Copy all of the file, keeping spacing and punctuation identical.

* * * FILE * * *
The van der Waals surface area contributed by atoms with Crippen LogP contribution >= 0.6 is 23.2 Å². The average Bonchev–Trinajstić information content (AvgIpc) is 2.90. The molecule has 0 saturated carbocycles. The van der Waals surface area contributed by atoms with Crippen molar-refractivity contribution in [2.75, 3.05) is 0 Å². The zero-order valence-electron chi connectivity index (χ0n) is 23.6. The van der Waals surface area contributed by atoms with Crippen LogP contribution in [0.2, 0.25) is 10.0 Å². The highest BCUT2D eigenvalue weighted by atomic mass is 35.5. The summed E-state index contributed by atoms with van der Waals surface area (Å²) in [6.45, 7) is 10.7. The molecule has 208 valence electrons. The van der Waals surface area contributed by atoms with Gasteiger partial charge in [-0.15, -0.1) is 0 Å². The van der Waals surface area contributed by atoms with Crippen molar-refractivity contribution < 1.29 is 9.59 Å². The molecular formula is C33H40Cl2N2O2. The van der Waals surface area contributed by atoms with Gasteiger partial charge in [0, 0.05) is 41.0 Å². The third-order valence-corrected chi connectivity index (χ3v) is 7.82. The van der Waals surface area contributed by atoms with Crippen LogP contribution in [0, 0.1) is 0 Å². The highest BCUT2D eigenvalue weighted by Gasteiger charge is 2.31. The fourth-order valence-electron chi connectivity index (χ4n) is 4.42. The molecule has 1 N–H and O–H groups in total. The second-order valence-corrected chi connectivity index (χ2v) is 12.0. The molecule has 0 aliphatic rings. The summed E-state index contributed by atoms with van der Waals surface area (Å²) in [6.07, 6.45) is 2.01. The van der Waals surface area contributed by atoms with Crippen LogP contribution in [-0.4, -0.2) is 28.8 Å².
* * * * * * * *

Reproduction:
The van der Waals surface area contributed by atoms with Crippen LogP contribution >= 0.6 is 23.2 Å². The average Bonchev–Trinajstić information content (AvgIpc) is 2.90. The molecule has 0 saturated carbocycles. The van der Waals surface area contributed by atoms with Crippen molar-refractivity contribution in [2.75, 3.05) is 0 Å². The zero-order valence-electron chi connectivity index (χ0n) is 23.6. The van der Waals surface area contributed by atoms with Crippen LogP contribution in [0.2, 0.25) is 10.0 Å². The highest BCUT2D eigenvalue weighted by atomic mass is 35.5. The summed E-state index contributed by atoms with van der Waals surface area (Å²) in [6.45, 7) is 10.7. The molecule has 208 valence electrons. The van der Waals surface area contributed by atoms with Gasteiger partial charge in [-0.15, -0.1) is 0 Å². The van der Waals surface area contributed by atoms with Crippen molar-refractivity contribution < 1.29 is 9.59 Å². The molecular formula is C33H40Cl2N2O2. The van der Waals surface area contributed by atoms with Gasteiger partial charge in [0, 0.05) is 41.0 Å². The third-order valence-corrected chi connectivity index (χ3v) is 7.82. The van der Waals surface area contributed by atoms with Crippen LogP contribution in [0, 0.1) is 0 Å². The highest BCUT2D eigenvalue weighted by Gasteiger charge is 2.31. The fourth-order valence-electron chi connectivity index (χ4n) is 4.42. The molecule has 1 N–H and O–H groups in total. The second-order valence-corrected chi connectivity index (χ2v) is 12.0. The molecule has 0 aliphatic rings. The summed E-state index contributed by atoms with van der Waals surface area (Å²) in [6.07, 6.45) is 2.01. The van der Waals surface area contributed by atoms with Crippen LogP contribution in [-0.4, -0.2) is 28.8 Å².